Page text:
WE ARE…..

<Raises hands in the air and signals to the crowd>

…allll fantasy football experts.   Yeah!

Thanks for joining me for another update.  If you missed the first one, you can check it out here.

As I’m just now getting to these updates after the league has been in existence for over a year now, we have some catching up to do.  Last week’s update got you into my head and my thoughts to understand what brought me to the Inaugural High Stakes League.  If I had to shorten those reasons into a few hashtags it would probably look like this: #Confidence #Competition #Professional #Timing

So, now I’m in.  Time to see what kind of competition I was up against.  To the Google!

Hmmm…A couple names on a split team that do some fantasy football expertise writing on a website.  Ok.  This is what I expected.

No more writers though after that.  Huh.

Well, this is interesting.  Looks like we have an actual ice cream tycoon up in here.  Going to put that one in my back pocket and see if I can finagle a lifetime supply of chocolate chip cookie dough at some point…

Beyond that?  No, I really don’t see a lot of credentials.  One of my fellow owners mentioned that he was in roughly 50 leagues though.  Yes.  These are my people.  This is where I belong.  I was really only left wondering why I’m not in 50 leagues either.

Overall, I couldn’t be more pleased with this group of competitors.  They are simultaneously no better than me (In my very very humble opinion) while enlightening me with a few new strategies here and there that I’m happy to have picked up on and plan to utilize in all leagues moving forward.  So I ask you, did I pay just to join a high stakes league?  Or, have I possibly paid for something more?

Ok, ok.  So, how did season one go?  Well, long story short, I’m here writing to you because I went 13-0, won the Super Bowl, and was declared the greatest of all time by the rest of my league.  Then, it just made sense to have me do the write ups also.  And if you believe that, I have some Edwards-Helaire stock to sell you.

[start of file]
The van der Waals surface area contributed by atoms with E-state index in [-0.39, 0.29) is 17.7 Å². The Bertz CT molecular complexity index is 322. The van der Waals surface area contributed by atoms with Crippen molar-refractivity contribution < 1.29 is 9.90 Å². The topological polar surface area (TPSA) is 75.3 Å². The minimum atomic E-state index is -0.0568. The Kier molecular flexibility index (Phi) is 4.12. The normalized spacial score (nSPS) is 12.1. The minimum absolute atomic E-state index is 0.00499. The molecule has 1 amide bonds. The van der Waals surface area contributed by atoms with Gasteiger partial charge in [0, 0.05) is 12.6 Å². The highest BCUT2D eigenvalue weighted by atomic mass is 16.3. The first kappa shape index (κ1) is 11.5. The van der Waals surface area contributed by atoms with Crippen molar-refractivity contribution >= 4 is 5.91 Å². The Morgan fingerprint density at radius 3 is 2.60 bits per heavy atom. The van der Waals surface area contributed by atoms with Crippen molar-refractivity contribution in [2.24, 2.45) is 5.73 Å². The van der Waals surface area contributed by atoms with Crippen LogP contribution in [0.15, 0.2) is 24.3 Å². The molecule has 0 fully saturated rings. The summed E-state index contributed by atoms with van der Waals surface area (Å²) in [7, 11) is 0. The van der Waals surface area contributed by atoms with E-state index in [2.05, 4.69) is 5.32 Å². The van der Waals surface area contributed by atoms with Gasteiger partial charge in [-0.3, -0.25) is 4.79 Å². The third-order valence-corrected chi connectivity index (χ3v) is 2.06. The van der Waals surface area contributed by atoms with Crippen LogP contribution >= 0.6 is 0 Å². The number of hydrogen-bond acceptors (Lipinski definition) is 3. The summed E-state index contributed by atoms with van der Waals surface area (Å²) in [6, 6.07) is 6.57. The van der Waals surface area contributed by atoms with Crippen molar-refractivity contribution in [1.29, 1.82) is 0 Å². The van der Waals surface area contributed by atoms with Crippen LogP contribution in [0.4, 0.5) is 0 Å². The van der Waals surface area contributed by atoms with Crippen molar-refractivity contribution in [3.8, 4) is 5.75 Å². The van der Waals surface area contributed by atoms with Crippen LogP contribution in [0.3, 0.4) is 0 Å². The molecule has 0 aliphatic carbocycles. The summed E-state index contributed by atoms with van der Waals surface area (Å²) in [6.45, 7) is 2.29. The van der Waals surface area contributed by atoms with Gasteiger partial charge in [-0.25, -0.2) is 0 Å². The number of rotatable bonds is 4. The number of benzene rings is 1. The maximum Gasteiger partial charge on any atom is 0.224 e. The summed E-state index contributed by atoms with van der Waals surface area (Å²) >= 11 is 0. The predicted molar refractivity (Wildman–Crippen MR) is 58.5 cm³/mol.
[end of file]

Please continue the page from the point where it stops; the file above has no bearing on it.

Look, I have some season one regrets.  I tend to play in leagues that have escalating scoring systems where elite players can pop off for insane points.  This makes spending elite money on them worthwhile.  This league has a standard system that reward those yards gained the same whether you’re at 40 for the day or 175.  As such, my year one approach yielded a scary looking starting lineup that lacked depth.  Week one I was near the top of league scoring and 1-0.

By the end of week three I had lost Kittle, Davante Adams, and Michael Thomas.  I dropped to 1-5 in the league.  Heartbreak.  What else is left to do but start planning for the future?  So, I traded away MT for some draft picks and saved a ton of future cap space.  A key move that would put me in good position for the ’21 season.   A trade that was so good that, for better or worse, put me back on a winning streak.  This is really my style.  Who wants a #1 pick anyways?  Certainly not me.  No, I prefer to miss the playoffs and end up with the 4th or 5th pick.  My team, “These Truth’s to be Self Richard Dent,” went 6-7 in season one.  So, enough about my squad who couldn’t break down that playoff wall.  What good is being in a High Stakes League if they don’t talk about you when you win?

The website contributing writers made the playoffs.  The guy who plays in 50 leagues made the playoffs.  Neither was our season one champion.